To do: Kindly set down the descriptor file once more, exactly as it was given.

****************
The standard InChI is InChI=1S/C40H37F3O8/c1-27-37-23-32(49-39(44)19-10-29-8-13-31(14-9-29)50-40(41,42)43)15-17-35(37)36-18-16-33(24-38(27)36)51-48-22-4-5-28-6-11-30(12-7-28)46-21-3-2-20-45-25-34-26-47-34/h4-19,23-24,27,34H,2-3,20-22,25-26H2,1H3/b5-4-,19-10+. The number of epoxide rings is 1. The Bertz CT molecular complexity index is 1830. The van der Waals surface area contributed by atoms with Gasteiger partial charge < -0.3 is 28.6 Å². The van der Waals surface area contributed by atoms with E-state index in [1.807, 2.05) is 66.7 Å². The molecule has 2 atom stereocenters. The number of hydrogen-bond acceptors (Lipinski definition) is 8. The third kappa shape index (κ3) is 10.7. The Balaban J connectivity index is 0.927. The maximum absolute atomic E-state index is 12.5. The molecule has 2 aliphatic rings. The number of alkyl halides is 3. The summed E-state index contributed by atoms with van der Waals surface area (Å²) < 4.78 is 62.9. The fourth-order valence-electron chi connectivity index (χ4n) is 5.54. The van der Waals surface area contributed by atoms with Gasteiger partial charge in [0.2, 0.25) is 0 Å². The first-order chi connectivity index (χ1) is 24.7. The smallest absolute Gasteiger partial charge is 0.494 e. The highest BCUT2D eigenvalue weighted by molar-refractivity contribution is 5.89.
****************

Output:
The standard InChI is InChI=1S/C40H37F3O8/c1-27-37-23-32(49-39(44)19-10-29-8-13-31(14-9-29)50-40(41,42)43)15-17-35(37)36-18-16-33(24-38(27)36)51-48-22-4-5-28-6-11-30(12-7-28)46-21-3-2-20-45-25-34-26-47-34/h4-19,23-24,27,34H,2-3,20-22,25-26H2,1H3/b5-4-,19-10+. The number of epoxide rings is 1. The Bertz CT molecular complexity index is 1830. The van der Waals surface area contributed by atoms with Gasteiger partial charge < -0.3 is 28.6 Å². The van der Waals surface area contributed by atoms with E-state index in [1.807, 2.05) is 66.7 Å². The molecule has 2 atom stereocenters. The number of hydrogen-bond acceptors (Lipinski definition) is 8. The third kappa shape index (κ3) is 10.7. The Balaban J connectivity index is 0.927. The maximum absolute atomic E-state index is 12.5. The molecule has 2 aliphatic rings. The number of alkyl halides is 3. The summed E-state index contributed by atoms with van der Waals surface area (Å²) < 4.78 is 62.9. The fourth-order valence-electron chi connectivity index (χ4n) is 5.54. The van der Waals surface area contributed by atoms with Gasteiger partial charge in [0.2, 0.25) is 0 Å². The first-order chi connectivity index (χ1) is 24.7. The smallest absolute Gasteiger partial charge is 0.494 e. The highest BCUT2D eigenvalue weighted by molar-refractivity contribution is 5.89.